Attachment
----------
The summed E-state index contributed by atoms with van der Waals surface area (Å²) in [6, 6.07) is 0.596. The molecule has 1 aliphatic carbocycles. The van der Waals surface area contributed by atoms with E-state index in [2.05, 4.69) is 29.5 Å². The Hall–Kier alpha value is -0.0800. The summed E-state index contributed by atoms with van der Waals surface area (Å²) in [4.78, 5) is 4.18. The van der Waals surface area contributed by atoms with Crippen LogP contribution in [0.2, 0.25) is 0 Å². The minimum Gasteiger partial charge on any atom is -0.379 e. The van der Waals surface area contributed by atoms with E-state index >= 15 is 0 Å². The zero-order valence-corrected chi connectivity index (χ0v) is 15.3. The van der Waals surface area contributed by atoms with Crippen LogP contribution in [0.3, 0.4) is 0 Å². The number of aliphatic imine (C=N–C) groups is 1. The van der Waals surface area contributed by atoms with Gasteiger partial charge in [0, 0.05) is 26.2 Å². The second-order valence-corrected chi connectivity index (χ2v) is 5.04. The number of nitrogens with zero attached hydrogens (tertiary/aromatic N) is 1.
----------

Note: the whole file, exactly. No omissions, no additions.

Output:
The summed E-state index contributed by atoms with van der Waals surface area (Å²) in [6, 6.07) is 0.596. The molecule has 1 aliphatic carbocycles. The van der Waals surface area contributed by atoms with E-state index in [2.05, 4.69) is 29.5 Å². The Hall–Kier alpha value is -0.0800. The summed E-state index contributed by atoms with van der Waals surface area (Å²) in [4.78, 5) is 4.18. The van der Waals surface area contributed by atoms with Crippen LogP contribution in [0.2, 0.25) is 0 Å². The minimum Gasteiger partial charge on any atom is -0.379 e. The van der Waals surface area contributed by atoms with E-state index >= 15 is 0 Å². The zero-order valence-corrected chi connectivity index (χ0v) is 15.3. The van der Waals surface area contributed by atoms with Crippen LogP contribution in [0.3, 0.4) is 0 Å². The number of aliphatic imine (C=N–C) groups is 1. The van der Waals surface area contributed by atoms with Gasteiger partial charge in [0, 0.05) is 26.2 Å². The second-order valence-corrected chi connectivity index (χ2v) is 5.04. The number of nitrogens with zero attached hydrogens (tertiary/aromatic N) is 1.